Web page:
Even in the current world situation where international communism is significantly less of a threat and there is a rise of partisan tactics that on the surface appear more like the type of political situation that Schmitt predicted, when we look just a little bit below the surface we see a much more complex dynamic. In short we see a world that is as complex and dynamic as the world described by Mao. For instance in Iraq we see a situation where different Islamic fundamentalist forces fight one another, some of which are cooperating with the United States, some of which see the United States as an enemy. This is a situation which is constantly in motion with distinctions of friend and enemy changing constantly. What about the friendship of Venezuela and Iran? These "friends" share hostility with the United States while one is led by a secular left populist and the other is an Islamist theocratic state. Are the two friends actually ideologically destined to be “absolute” enemies?
No one can be certain about how the current world political contradictions will resolve themselves and Schmitt looks correct in describing a transitional political situation bereft of a world social order. However, Laclau’s criticism of the “rigidity” and “limitations” of Schmitt’s understanding of the distinction between the real and absolute enemy are justified mainly because of Schmitt’s instrumentalist notion of the structure of inter state war and his “disavowal” of antagonisms within states and the self restraint of non-state actors.(39) In another comment Laclau points out:
… once the war is a civil one- even at the international level- there is no destruction of an enemy that is not, at the same time, construction of a new order. And this order is not instrumentally linked to the group that originally constructed it but becomes part of the identity of that group. We have to add to this that the multiplicity of struggles we have seen operating at the national level operate also in the international scene…War is a phenomenon larger than inter-state confrontations.(40)
All this points to a conception of the political that goes beyond formal descriptions and gets into the substance of real world contradictions and the need to articulate what groups are ready to mobilize against and in support of. In this regard while Mao can be said to have been responsible practically for the rupture in the conception of the political, it also quite important what he contributed theoretically.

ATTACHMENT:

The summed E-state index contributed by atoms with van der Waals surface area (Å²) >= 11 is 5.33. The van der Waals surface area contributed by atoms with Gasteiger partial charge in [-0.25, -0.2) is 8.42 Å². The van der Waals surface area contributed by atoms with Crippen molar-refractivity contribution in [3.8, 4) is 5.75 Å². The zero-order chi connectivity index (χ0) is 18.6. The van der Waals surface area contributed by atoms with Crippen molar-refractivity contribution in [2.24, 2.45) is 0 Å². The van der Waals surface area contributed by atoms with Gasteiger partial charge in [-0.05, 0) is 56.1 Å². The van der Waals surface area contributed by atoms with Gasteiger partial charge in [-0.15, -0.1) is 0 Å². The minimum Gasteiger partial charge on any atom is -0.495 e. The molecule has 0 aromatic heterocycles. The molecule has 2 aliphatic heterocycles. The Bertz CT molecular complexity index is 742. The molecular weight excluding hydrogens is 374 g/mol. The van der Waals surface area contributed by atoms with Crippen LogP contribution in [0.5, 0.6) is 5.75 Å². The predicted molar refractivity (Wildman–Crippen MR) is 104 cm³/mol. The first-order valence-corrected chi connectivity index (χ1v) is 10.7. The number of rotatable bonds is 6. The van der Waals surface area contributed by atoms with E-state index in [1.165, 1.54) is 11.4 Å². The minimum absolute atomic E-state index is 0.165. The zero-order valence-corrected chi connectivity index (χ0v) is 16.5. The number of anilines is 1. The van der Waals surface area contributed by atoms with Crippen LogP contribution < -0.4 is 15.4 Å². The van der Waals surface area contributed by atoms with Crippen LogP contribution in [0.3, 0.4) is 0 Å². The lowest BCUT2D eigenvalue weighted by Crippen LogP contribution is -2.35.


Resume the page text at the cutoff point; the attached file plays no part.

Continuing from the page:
1. John Hutnyk, Bad Marxism- Capitalism and Cultural Studies (London: Pluto Press, 2004), 57-112.
2. Hutnyk, 192
3. Jacques Derrida, The Politics of Friendship (London: Verso, 1997)
4. Derrida, 141; Hutnyk, 107
5. Hutnyk, 108; see Derrida, 141-144
6. Carl Schmitt, The Concept of the Political (Chicago: The University of Chicago Press, 1996), 26.
7. Schmitt 1996, 26
8. Schmitt 1996, 37
9. Schmitt 1996, 37
10. Schmitt 1996, 32-33
11.Schmitt 1996, 36-39
12. Schmitt 1996, 34
13. Schmitt 1996, 35
14. Schmitt 1996, 42
15. Schmitt 1996, 43-44
16. Schmitt 1996, 69-79
17. Carl Schmitt, The Nomos of the Earth in the International Law of the Jus Publicum Europaeum (New York: Telos Press Publishing, 2003), see especially 140-322.
18. Carl Schmitt, Theory of the Partisan: Intermediate Commentary on the Concept of the Political (New York: Telos Press Publishing, 2007), 95.
19. Schmitt 2007, 49
20. Schmitt 2007, 49
21. Schmitt 2007, 49-52
22. Schmitt 2007, 52
23. Schmitt 2007, 56
24. Schmitt 2007, 57
25. Schmitt 2007, 59-60
26. Mao Tse-tung. “On Contradiction,” in Slavoj Zizek presents Mao: On Practice and Contradiction (London: Verso, 2007), 72-87.
27. Mao, 78-79
28. Mao, 82-83
29. Mao, 83
30. Mao, 83
31. Ernesto Laclau, “On “Real” and “Absolute” Enemies,” CR: the Centennial Review 5, no.1 (January 1, 2005): 1-12.
32. Laclau, 11
33. Laclau, 12
34. Laclau, 11-12
35. Slavoj Zizek, “Carl Schmitt in the Age of Post-Politics,” in The Challenge of Carl Schmitt, ed. by Chantal Mouffe (London: Verso, 1999), 29.
36. Zizek, 29
37. Zizek, 29
38. Zizek, 29
39. Laclau, 11; Zizek, 29
40. Laclau, 11
Derrida, Jacques. The Politics of Friendship. London: Verso, 1997.
Hutnyk, John. Bad Marxism- Capitalism and Cultural Studies. London: Pluto Press,
Laclau, Ernesto. “On ‘Real’ and ‘Absolute’ Enemies.” CR: the Centennial Review 5, no.
1 (January 1, 2005).
Mao Tse-tung. “On Contradiction.” In Slavoj Zizek presents Mao: On Practice and
Contradiction. London: Verso, 2007.
Schmitt, Carl. The Concept of the Political. Chicago: The University of Chicago Press,
Schmitt, Carl. The Nomos of the Earth in the International Law of the Jus Publicum
Europaeum. New York: Telos Press Publishing, 2003.
Schmitt, Carl. Theory of the Partisan: Intermediate Commentary on the Concept of the
Political. New York: Telos Press Publishing, 2007.
Zizek, Slavoj. “Carl Schmitt in the Age of Post-Politics.” In The Challenge of Carl
Schmitt, edited by Chantal Mouffe. London: Verso, 1999.